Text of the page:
Aims and Scope

The Open Transportation Journal is an Open Access online journal, which publishes research articles, reviews/mini-reviews, letters and guest edited single topic issues in the field of design and/or analysis of transportation systems. Areas that are covered include: traffic modeling, transportation networks, optimization, queuing, control, statistical and other models of transportation systems, cost models and other works aiming at providing the most complete and reliable source of information on current developments in the field.

The Open Transportation Journal, a peer reviewed journal, is an important and reliable source of current information on developments in the field. The emphasis will be on publishing quality articles rapidly and freely available worldwide.

Recent Articles

Using Generalized Linear Mixed Models to Predict the Number of Roadway Accidents: A Case Study in Hamilton County, Tennessee

Eric M. Laflamme, Peter Way, Jeremiah Roland, Mina Sartipi


A method for identifying significant predictors of roadway accident counts has been presented. This process is applied to real-world accident data collected from roadways in Hamilton County, TN.


In preprocessing, an aggregation procedure based on segmenting roadways into fixed lengths has been introduced, and then accident counts within each segment have been observed according to predefined weather conditions. Based on the physical roadway characteristics associated with each individual accident record, a collection of roadway features is assigned to each segment. A mixed-effects Negative Binomial regression form is assumed to approximate the relationship between accident counts and several explanatory variables including roadway characteristics, weather conditions, and several interactions between them. Standard diagnostics and a validation procedure show that our model form is properly specified and suitably fits the data.


Interpreting interaction terms leads to the follow findings: 1) rural roads with cloudy conditions are associated with relative increases in accident frequency; 2) lower/moderate AADT and rainy weather are associated with relative decreases in accident frequency, while high AADT and rain are associated with relative increases in accident frequency; 3) higher AADT and wider pavements are associated with relative increases in accident frequency; and 4) higher speed limits in residential areas are associated with relative increases in accident frequency.


Results illustrate the complicated relationship between accident frequency and both roadway features and weather. Therefore, it is not sufficient to observe the effects of weather and roadway features independently as these variables interact with one another.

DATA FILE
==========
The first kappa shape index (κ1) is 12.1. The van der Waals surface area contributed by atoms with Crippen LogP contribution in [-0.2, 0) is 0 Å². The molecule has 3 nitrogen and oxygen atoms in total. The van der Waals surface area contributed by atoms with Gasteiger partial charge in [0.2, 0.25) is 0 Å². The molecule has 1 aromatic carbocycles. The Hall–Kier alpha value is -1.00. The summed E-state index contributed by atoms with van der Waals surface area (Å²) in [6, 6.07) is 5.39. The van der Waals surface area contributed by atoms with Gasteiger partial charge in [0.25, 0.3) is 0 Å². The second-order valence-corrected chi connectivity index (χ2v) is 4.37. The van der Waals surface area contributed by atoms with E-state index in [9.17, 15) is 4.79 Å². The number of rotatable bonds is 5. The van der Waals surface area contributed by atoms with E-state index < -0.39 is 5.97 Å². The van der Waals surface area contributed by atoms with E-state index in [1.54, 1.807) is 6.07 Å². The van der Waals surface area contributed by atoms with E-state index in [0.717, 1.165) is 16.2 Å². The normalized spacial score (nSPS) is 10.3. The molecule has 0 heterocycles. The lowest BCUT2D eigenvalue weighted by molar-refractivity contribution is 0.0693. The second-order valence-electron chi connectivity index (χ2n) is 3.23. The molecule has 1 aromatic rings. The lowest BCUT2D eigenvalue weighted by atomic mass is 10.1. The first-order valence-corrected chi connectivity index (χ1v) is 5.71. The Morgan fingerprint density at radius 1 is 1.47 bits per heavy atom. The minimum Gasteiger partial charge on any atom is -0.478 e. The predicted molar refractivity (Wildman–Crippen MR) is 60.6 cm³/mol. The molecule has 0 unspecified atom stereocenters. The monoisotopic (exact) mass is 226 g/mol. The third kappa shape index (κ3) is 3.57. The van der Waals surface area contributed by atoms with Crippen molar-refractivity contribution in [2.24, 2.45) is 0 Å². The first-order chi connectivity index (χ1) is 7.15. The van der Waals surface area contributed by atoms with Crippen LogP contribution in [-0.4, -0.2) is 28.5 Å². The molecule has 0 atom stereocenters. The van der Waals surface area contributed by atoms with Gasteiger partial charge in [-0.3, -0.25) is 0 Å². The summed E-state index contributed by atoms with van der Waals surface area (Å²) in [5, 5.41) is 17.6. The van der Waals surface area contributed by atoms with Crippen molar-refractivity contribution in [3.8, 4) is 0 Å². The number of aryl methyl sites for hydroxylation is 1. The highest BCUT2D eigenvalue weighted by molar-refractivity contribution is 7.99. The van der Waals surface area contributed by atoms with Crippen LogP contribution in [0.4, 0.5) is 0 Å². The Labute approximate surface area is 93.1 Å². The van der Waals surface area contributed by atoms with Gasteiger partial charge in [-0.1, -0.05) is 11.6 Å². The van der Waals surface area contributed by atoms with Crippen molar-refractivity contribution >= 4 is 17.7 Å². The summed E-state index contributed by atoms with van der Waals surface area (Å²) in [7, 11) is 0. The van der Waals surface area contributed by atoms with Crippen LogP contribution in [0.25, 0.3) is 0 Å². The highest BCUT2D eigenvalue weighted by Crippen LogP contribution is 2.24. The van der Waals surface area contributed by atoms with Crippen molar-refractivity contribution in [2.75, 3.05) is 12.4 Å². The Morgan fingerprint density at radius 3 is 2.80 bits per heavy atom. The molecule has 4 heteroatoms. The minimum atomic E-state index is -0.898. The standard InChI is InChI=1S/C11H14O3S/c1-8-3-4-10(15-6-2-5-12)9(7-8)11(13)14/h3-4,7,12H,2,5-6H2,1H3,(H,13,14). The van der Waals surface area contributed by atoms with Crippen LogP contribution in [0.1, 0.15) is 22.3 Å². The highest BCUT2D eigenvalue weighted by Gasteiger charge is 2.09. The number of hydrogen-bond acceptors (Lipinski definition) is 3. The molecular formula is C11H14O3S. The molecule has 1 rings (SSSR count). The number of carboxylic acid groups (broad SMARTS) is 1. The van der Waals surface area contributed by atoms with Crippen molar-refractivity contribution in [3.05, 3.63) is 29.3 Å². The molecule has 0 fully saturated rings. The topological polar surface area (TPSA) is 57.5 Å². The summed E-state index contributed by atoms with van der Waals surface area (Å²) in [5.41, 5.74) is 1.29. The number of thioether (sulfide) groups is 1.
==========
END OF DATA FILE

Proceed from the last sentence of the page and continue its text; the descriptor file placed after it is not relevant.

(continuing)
March 20, 2020

Editor's Choice

Travel-time Prediction Using K-nearest Neighbor Method with Distance Metric of Correlation Coefficient

Jinhwan Jang


Real-time Travel Time (TT) information has become an essential component of daily life in modern society. With reliable TT information, road users can increase their productivity by choosing less congested routes or adjusting their trip schedules. Drivers normally prefer departure time-based TT, but most agencies in Korea still provide arrival time-based TT with probe data from Dedicated Short-Range Communications (DSRC) scanners due to a lack of robust prediction techniques. Recently, interest has focused on the conventional k-nearest neighbor (k-NN) method that uses the Euclidean distance for real-time TT prediction. However, conventional k-NN still shows some deficiencies under certain conditions.


This article identifies the cases where conventional k-NN has shortcomings and proposes an improved k-NN method that employs a correlation coefficient as a measure of distance and applies a regression equation to compensate for the difference between current and historical TT.


The superiority of the suggested method over conventional k-NN was verified using DSRC probe data gathered on a signalized suburban arterial in Korea, resulting in a decrease in TT prediction error of 3.7 percent points on average. Performance during transition periods where TTs are falling immediately after rising exhibited statistically significant differences by paired t-tests at a significance level of 0.05, yielding p-values of 0.03 and 0.003 for two-day data.


The method presented in this study can enhance the accuracy of real-time TT information and consequently improve the productivity of road users.

September 30, 2019

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